or properly ruled on by the trial court and the Florida Supreme Court
subsequently affirmed Nixon’s conviction and sentence.
A Petition for Writ for
Certiorari was filed to the United States Supreme Court on 06/20/91,
which was subsequently denied on 10/07/91.
A 3.850 Motion was filed to the
Circuit Court on 10/07/93, which was denied on 10/22/97 without an
On 12/15/97, Nixon filed a 3.850
Appeal to the Florida Supreme Court. On 06/09/98, the Petition for Writ
of Habeas Corpus was also filed to the Florida Supreme Court. On
01/27/00, an opinion from the Court was issued consolidating the two
cases and remanding both cases back to the trial court for an
evidentiary hearing on Nixon’s ineffective counsel claim – specifically
whether Nixon consented to defense strategy to concede.
A rehearing on
this opinion was denied on 06/09/00, and a mandate was issued on
07/31/00. The evidentiary hearing was held on 05/11/01. An order was
issued 09/20/01; the trial court denied the 3.850 Motion by finding that
Corin did provide Nixon with effective counsel.
An appeal of the trial court’s
denial of the 3.850 Motion was filed to the Florida Supreme Court on
11/08/01. The main issue in this appeal was whether Nixon agreed to his
trial counsel’s, Corin, strategy to concede guilt although he pled not
guilty. Corin testified that he did consult Nixon about the concession,
but he did not verbally agree or disagree with the decision.
Florida Supreme Court found that silence is not enough to prove that
Nixon agreed to Corin’s decision, resulting in the conclusion that Corin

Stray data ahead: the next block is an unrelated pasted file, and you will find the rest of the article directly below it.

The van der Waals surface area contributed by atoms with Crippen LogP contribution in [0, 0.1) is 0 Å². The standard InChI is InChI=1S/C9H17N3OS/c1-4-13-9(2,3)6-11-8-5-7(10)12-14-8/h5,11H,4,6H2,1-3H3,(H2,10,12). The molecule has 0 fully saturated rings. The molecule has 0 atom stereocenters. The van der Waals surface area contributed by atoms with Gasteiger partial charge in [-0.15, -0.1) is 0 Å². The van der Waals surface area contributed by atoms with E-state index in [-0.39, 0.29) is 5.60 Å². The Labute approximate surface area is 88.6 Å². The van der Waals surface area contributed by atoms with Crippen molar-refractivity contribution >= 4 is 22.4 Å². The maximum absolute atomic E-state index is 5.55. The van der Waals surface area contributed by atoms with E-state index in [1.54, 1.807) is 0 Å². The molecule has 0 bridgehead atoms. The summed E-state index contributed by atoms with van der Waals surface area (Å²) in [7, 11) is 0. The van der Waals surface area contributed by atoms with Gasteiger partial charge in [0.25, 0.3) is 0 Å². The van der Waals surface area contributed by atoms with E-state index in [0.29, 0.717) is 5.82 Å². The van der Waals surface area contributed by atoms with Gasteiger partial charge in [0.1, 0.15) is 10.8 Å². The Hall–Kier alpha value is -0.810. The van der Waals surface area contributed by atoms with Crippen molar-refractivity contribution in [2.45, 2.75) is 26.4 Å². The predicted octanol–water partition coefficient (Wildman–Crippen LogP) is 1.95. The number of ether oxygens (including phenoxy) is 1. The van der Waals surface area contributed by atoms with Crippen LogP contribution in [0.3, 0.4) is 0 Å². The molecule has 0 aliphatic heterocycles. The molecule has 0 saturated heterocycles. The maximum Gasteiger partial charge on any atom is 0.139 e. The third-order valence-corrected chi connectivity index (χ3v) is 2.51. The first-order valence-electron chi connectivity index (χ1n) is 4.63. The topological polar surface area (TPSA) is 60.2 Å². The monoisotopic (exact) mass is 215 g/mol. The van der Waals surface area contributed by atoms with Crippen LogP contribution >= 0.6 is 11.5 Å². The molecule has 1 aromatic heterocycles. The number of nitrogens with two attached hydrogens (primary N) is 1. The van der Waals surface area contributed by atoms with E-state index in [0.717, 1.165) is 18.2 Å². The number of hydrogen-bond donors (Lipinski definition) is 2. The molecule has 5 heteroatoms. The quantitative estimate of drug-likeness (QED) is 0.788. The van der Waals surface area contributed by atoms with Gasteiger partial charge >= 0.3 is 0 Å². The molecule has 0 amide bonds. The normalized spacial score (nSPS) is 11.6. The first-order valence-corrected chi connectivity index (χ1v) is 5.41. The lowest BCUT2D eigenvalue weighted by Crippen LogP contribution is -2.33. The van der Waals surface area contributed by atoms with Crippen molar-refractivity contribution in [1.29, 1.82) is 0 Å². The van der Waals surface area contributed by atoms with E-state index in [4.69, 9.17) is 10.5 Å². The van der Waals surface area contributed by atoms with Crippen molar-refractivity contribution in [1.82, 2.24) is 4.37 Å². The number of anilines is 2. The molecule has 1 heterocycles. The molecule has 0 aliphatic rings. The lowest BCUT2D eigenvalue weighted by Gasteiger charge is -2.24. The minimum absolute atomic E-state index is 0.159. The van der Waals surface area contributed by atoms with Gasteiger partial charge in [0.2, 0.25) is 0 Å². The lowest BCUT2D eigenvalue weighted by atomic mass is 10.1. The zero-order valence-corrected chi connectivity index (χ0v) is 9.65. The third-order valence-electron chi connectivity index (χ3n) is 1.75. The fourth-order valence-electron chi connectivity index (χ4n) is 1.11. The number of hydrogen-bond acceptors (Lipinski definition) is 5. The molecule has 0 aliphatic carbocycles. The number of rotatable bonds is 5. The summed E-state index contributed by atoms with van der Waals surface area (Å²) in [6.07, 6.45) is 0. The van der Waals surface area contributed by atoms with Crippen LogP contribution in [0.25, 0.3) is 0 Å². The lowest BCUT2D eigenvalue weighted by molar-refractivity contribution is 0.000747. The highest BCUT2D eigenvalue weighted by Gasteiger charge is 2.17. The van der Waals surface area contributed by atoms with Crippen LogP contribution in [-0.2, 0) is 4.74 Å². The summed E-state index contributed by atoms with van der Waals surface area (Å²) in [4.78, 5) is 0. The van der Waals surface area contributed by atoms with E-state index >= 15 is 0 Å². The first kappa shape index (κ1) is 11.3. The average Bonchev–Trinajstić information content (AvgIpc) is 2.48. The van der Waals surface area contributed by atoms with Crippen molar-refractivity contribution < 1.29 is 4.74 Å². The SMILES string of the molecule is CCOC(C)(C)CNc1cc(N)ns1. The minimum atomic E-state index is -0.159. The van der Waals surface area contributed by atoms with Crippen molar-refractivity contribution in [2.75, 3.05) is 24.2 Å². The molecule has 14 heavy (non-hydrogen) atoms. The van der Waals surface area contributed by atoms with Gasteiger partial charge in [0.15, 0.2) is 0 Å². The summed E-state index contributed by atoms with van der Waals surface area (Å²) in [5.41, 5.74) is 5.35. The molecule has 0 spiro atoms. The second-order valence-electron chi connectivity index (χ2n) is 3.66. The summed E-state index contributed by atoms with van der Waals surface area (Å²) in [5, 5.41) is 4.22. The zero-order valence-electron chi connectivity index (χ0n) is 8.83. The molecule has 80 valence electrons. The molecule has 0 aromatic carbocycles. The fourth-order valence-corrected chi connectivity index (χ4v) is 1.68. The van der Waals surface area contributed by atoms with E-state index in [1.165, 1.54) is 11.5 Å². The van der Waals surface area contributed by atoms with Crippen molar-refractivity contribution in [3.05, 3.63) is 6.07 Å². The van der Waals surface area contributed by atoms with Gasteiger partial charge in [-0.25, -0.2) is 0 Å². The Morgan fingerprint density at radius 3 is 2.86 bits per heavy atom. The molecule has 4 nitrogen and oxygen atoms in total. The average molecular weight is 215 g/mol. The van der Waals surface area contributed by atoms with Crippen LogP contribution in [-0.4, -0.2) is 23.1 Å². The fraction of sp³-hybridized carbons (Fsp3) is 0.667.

was ineffective counsel. They remanded the case for a new trial on
The Petition for Writ of Habeas
Corpus that was filed on 06/09/98 was dismissed as moot due to the order
that remanded the case for a new trial on 07/10/03.
On 12/22/03, Nixon filed a
Petition for Writ of Certiorari to the United States Supreme Court,
which was granted on 03/01/04. The Court will hear issues on the
effectiveness standards of counsel, and held that claims of ineffective
assistance of counsel based on counsel’s concession of guilt to the
crime charged, even without the defendant’s consent, are to be analyzed
under the principles of Strickland v. Washington.
the United States Supreme Court reversed the decision of the Florida
Supreme Court and remanded the case for reconsideration.
On 04/20/06, the Florida Supreme
Court readdressed the ineffective assistance of counsel claim on the
issue of concession of guilt without Nixon’s consent, and addressed
other issues raised in Nixon’s 3.850 Appeal and affirmed the trial
court’s denial of Nixon’s 3.850 Motion. The Court concluded that trial
counsel, Corin, was not ineffective conceding guilt to first-degree
murder. The Court also found no error in the trial court’s summary
denial of six other claims raised in Nixon’s 3.850 Motion. On 06/16/06,
the rehearing was denied. The mandate was issued on 07/05/06.
On 04/20/06, the Florida Supreme
Court addressed the issues raised in Nixon’s Petition for Writ of Habeas
Corpus and denied habeas relief. Nixon raised three of the following
claims: (1) ineffective counsel, (2) death sentence is unconstitutional
based on Ring and Apprendi issues, and (3) mental
incompetence to stand trial. The Court concluded that (1) counsel
ineffectiveness has not been demonstrated, (2) the Ring case is
not applicable because Nixon’s case became final before Ring was
decided, and (3) the record does not demonstrate that Nixon is mentally
On 06/16/06, the rehearing was denied. The mandate was
issued on 07/05/06.